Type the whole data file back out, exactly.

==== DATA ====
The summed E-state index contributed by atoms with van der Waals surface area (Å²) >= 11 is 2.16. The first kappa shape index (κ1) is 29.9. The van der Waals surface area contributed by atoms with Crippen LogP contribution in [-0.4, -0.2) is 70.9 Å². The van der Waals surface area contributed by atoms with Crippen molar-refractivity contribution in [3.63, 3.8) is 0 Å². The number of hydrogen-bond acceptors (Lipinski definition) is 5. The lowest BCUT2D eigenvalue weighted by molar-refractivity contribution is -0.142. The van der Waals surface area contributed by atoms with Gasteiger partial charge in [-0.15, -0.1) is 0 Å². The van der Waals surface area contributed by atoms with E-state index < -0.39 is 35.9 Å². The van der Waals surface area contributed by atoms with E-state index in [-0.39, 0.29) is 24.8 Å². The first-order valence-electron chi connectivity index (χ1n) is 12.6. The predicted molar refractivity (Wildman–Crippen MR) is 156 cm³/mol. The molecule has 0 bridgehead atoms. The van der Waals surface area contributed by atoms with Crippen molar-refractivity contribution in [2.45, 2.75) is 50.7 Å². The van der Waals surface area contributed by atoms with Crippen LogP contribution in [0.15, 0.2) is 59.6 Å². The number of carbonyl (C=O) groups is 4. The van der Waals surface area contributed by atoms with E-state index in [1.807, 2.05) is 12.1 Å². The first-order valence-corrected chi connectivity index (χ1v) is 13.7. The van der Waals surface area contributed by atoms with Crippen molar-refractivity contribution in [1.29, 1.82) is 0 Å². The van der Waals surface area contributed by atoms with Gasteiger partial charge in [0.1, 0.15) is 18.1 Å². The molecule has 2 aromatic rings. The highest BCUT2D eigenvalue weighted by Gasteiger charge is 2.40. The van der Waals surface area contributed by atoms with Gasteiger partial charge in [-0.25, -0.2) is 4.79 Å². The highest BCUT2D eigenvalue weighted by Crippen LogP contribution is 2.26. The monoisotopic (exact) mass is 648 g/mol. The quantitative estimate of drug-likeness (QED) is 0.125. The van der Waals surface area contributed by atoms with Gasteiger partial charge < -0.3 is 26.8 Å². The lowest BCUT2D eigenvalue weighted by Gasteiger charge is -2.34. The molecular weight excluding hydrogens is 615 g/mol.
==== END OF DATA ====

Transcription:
The summed E-state index contributed by atoms with van der Waals surface area (Å²) >= 11 is 2.16. The first kappa shape index (κ1) is 29.9. The van der Waals surface area contributed by atoms with Crippen LogP contribution in [-0.4, -0.2) is 70.9 Å². The van der Waals surface area contributed by atoms with Crippen molar-refractivity contribution in [3.63, 3.8) is 0 Å². The number of hydrogen-bond acceptors (Lipinski definition) is 5. The lowest BCUT2D eigenvalue weighted by molar-refractivity contribution is -0.142. The van der Waals surface area contributed by atoms with Gasteiger partial charge in [-0.15, -0.1) is 0 Å². The van der Waals surface area contributed by atoms with E-state index < -0.39 is 35.9 Å². The van der Waals surface area contributed by atoms with E-state index in [-0.39, 0.29) is 24.8 Å². The first-order valence-electron chi connectivity index (χ1n) is 12.6. The predicted molar refractivity (Wildman–Crippen MR) is 156 cm³/mol. The molecule has 0 bridgehead atoms. The van der Waals surface area contributed by atoms with Crippen molar-refractivity contribution in [2.45, 2.75) is 50.7 Å². The van der Waals surface area contributed by atoms with Crippen LogP contribution in [0.15, 0.2) is 59.6 Å². The number of carbonyl (C=O) groups is 4. The van der Waals surface area contributed by atoms with E-state index in [1.807, 2.05) is 12.1 Å². The first-order valence-corrected chi connectivity index (χ1v) is 13.7. The van der Waals surface area contributed by atoms with Crippen molar-refractivity contribution in [1.29, 1.82) is 0 Å². The van der Waals surface area contributed by atoms with Gasteiger partial charge in [0.1, 0.15) is 18.1 Å². The molecule has 2 aromatic rings. The highest BCUT2D eigenvalue weighted by Gasteiger charge is 2.40. The van der Waals surface area contributed by atoms with Gasteiger partial charge in [-0.25, -0.2) is 4.79 Å². The highest BCUT2D eigenvalue weighted by Crippen LogP contribution is 2.26. The monoisotopic (exact) mass is 648 g/mol. The quantitative estimate of drug-likeness (QED) is 0.125. The van der Waals surface area contributed by atoms with Gasteiger partial charge < -0.3 is 26.8 Å². The lowest BCUT2D eigenvalue weighted by Gasteiger charge is -2.34. The molecular weight excluding hydrogens is 615 g/mol.